How to Choose Sun-Protection (UPF) Clothing


Spending time outdoors is a delightful experience, but it's essential to protect yourself from the sun's harmful rays. Ultraviolet (UV) radiation can lead to sunburn, premature skin aging, and even skin cancer. By choosing clothing that is specifically designed for sun protection and has been tested for its Ultraviolet Protection Factor (UPF), you can effectively reduce your exposure to UV radiation. This guide will provide you with valuable information on how to choose sun protection clothing.

Who Can Benefit from UPF Clothing:

UPF-rated clothing benefits everyone, but it is particularly helpful for individuals who are:

1. Sun sensitive: People with easily burnable or freckled skin are more vulnerable to UV rays.

2. Darker skin pigmentation: While darker pigmentation offers some natural UV protection, it can also make UV damage harder to detect.

3. Children and older adults: Kids have sensitive skin, and damage at a young age increases the risk of future problems. Skin damage accumulates over time, increasing health risks as we age.

4. Individuals in high elevations, equatorial regions, or near reflective surfaces: UV radiation intensity is higher in thinner air, equatorial regions, and areas with reflective surfaces like snow and water.

5. People taking medications: Certain medications increase sun sensitivity, making UPF clothing crucial for protection.

Understanding UPF Ratings:

UPF (Ultraviolet Protection Factor) is the rating system used for sun protection clothing. Similar to SPF for sunscreen, UPF measures the fabric's effectiveness in filtering both UVA and UVB rays. The higher the UPF rating, the better the sun protection.

UPF Rating Scale:

- UPF 15: Minimum protection, allowing roughly 6.7% UV transmission.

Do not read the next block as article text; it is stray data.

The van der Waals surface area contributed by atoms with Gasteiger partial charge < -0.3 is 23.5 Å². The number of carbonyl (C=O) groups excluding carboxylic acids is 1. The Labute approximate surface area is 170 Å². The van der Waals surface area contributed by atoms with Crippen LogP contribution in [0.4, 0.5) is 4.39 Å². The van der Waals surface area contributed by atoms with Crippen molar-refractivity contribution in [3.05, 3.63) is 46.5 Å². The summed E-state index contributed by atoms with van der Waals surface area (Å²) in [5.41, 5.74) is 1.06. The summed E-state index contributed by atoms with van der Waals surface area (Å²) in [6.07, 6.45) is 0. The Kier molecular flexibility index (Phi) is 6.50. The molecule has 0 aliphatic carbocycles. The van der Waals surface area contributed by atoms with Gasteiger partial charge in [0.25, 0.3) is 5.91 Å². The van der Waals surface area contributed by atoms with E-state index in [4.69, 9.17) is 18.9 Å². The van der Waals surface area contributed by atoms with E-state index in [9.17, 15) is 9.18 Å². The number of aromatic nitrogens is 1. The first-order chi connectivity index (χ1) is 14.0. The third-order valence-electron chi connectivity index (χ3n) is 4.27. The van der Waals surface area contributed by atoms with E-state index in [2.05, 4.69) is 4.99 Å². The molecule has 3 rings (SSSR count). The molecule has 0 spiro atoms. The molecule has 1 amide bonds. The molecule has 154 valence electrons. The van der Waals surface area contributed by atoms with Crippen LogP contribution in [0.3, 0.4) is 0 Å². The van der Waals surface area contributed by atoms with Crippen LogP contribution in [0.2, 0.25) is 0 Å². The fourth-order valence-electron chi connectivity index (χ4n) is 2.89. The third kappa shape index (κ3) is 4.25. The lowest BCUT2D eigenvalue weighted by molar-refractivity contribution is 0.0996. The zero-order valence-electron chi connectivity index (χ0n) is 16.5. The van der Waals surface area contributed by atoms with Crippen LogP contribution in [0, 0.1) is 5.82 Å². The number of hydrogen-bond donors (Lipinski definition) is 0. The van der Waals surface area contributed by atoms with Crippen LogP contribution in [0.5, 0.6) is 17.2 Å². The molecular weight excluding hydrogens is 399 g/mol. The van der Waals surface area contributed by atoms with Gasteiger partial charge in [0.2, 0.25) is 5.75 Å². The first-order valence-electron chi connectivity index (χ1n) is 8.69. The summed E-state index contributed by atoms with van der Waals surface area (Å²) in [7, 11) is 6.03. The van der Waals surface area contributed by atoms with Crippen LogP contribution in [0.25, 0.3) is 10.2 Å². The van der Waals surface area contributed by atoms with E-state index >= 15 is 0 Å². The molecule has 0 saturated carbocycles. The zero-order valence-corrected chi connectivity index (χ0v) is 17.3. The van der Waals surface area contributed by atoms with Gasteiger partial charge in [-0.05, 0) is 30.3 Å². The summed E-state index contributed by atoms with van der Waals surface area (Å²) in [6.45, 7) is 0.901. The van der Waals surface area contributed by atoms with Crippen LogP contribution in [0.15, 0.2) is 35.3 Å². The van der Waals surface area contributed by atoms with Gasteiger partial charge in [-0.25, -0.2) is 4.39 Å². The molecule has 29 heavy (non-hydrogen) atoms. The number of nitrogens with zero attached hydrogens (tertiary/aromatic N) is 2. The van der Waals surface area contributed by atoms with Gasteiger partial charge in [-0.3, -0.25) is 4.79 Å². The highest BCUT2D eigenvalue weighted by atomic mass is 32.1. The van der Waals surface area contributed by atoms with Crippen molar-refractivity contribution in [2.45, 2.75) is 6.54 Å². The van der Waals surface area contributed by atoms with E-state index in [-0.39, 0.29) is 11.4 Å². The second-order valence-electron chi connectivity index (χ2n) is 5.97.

- UPF 30: Good protection, allowing roughly 3.3% UV transmission.

- UPF 50+: Excellent protection, allowing roughly 2.0% UV transmission.

- Fabrics rated below UPF 15 are not considered UV-protective.

Factors Influencing UPF Ratings:

1. Construction: Dense, tightly woven fabrics minimize UV transmission.

2. Color: Darker colors and more saturated hues offer better UV protection.

3. Treatments: Certain chemicals and dyes can enhance a fabric's UPF.

4. Fiber type: Polyester and nylon offer more sun protection than natural fibers like cotton.

Factors Affecting UPF Clothing Effectiveness:

1. Fabric wetness: Some fabrics' UPF rating may reduce when wet, except for polyester, which may offer better protection when wet.

2. Fabric wear: Over time, worn or faded fabrics become less effective at blocking UV light.

3. Fabric stretch: Stretched fabric can lose its UPF effectiveness, so avoid tight-fitting garments.

Additional Sun Protection Measures:

While UPF clothing is crucial for sun protection, it is essential to adopt a comprehensive approach. Consider the following measures for total UV protection:

1. Sunscreen: Apply sunscreen with a high SPF rating to exposed skin and reapply regularly.

2. Sunglasses: Wear sunglasses that offer 100% UV-ray protection.

3. Seek shade: Take advantage of shade whenever possible, especially during peak daylight hours.

4. Limit exposure time: Monitor and restrict the time spent under direct sunlight, especially between 9am and 3pm.

5. Wear UV-protective clothing: Cover a significant portion of your skin with UPF-rated garments.


Protecting yourself from the sun's harmful UV rays is crucial for your overall well-being. By choosing sun protection clothing with a high UPF rating, you can significantly reduce your UV exposure. Remember to consider factors like fabric construction, color, and fiber type when selecting UPF clothing. Additionally, complement your sun protection clothing with sunscreen, sunglasses, shade, and limited sun exposure for comprehensive UV protection. Stay safe, enjoy the outdoors, and take care of your skin.